Southland is a good region to grow in – but distance to market is an issue, Matthew says.
“Everyone lives in the North Island.”
If there were significantly larger populations nearby, most of Southland would be planted out in crops, he continues.
Southern Cross once grew a lot of broccoli, cabbage and cauliflower but it was too hard to make a return on those crops.
He reckons they could grow a better quality of cauliflower and broccoli in Southland, but economically it doesn’t stack up.
“If you’re getting a dollar a head but it costs you a dollar to transport it to Auckland, it’s never going to work, is it?”
Parsnips are tricky to grow well, and the Southern Cross team’s 20 plus years of experience gives them a definite edge.
“Every new year brings a new challenge,” Regan says.
Bagging technology has come into the plant, but grading is still a very visual job. That’s not to say technology isn’t on the radar – such as machines which colour grade fruit and vegetables. GPS in tractors is standard, helping avoid driver fatigue and increasing efficiency in operation.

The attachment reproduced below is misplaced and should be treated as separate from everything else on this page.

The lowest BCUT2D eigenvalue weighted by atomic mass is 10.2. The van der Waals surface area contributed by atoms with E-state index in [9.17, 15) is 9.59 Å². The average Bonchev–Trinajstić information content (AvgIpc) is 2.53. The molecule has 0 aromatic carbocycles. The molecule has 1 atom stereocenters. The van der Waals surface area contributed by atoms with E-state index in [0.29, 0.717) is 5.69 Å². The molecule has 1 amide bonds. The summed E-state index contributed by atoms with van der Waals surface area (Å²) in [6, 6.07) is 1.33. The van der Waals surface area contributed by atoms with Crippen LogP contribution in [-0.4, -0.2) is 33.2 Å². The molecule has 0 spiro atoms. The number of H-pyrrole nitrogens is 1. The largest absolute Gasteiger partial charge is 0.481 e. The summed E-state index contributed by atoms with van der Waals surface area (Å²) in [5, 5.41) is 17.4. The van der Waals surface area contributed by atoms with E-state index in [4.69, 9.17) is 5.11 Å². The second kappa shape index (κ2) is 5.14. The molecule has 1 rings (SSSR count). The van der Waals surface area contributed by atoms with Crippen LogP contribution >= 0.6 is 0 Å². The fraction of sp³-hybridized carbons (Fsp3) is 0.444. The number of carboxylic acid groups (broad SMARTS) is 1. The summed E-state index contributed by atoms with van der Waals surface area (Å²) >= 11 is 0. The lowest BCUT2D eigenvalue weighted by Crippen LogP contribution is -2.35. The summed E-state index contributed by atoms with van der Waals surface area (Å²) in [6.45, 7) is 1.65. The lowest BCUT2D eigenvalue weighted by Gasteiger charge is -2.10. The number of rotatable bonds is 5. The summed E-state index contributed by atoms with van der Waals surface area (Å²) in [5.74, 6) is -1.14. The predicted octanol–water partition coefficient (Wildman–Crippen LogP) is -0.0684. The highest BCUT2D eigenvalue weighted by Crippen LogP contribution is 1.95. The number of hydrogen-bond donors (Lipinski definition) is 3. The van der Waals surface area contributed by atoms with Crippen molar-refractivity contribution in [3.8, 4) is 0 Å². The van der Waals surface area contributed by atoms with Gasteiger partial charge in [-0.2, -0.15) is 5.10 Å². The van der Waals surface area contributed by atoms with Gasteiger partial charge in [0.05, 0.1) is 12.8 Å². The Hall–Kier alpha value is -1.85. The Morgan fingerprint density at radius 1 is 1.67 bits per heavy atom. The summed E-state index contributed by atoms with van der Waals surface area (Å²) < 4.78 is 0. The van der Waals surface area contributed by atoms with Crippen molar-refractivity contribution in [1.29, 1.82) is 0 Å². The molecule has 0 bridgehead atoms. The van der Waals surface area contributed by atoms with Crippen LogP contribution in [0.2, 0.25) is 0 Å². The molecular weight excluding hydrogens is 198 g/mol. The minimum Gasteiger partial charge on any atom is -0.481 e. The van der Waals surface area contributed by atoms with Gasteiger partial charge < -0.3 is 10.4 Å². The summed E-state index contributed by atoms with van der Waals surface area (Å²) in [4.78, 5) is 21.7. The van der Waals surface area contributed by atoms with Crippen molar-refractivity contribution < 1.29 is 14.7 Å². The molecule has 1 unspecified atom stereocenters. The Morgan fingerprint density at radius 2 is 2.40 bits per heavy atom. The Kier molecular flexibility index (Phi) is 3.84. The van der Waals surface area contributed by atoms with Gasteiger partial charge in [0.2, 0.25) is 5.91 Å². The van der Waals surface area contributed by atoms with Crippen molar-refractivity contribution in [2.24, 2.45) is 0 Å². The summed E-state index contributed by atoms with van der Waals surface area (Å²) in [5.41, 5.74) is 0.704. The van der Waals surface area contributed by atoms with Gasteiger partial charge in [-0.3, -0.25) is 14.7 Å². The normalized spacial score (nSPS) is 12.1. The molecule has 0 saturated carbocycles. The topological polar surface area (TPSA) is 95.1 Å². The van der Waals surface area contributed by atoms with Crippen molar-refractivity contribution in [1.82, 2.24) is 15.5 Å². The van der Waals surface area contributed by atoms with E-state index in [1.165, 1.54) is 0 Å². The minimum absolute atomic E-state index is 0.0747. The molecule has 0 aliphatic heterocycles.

Traceability and product story is important, but is more of a feel-good, as people weigh up price and quality, with price often the key factor.
That’s not to say Southern Cross doesn’t have that information at their fingertips. Matthew can tell you which paddock any parsnip or carrot came out of – if the customer really wants to know.
Generically-labelled product lines often mean the consumer had no idea where produce comes from. Southern Cross strives to get its name into the mix so customers know it’s from Southland.
Some supermarkets are moving away from in-house brands meaning the So Sweet name is being seen more often on produce shelves around New Zealand, Matthew says.
When you pick up a Value bag of parsnips, or a Pam’s bag of parnsips – they will be from Southern Cross.
The ready to eat, convenience market has been slow to develop and they see themselves as primarily growers, not processors. But the product range has grown with parsnip slices, readyto-roast pieces, mashed and crumbed croquettes on the market.
Cracking into the freezer section of the supermarket is not the easiest thing to do, but Matthew knows the importance of pushing in that direction.
“I see it as the way of the future, so we’re pretty determined to make it happen, because people are going away from traditional eating.”
Regan points out that to grow the export market they need to be in the frozen vegetable game.
People who get home from work at 5.30pm or 6pm – and Matthew cites himself as an example – often don’t want to spend time peeling and cutting up vegetables. A parsnip croquette which can go straight in the pan is ideal, Matthew says.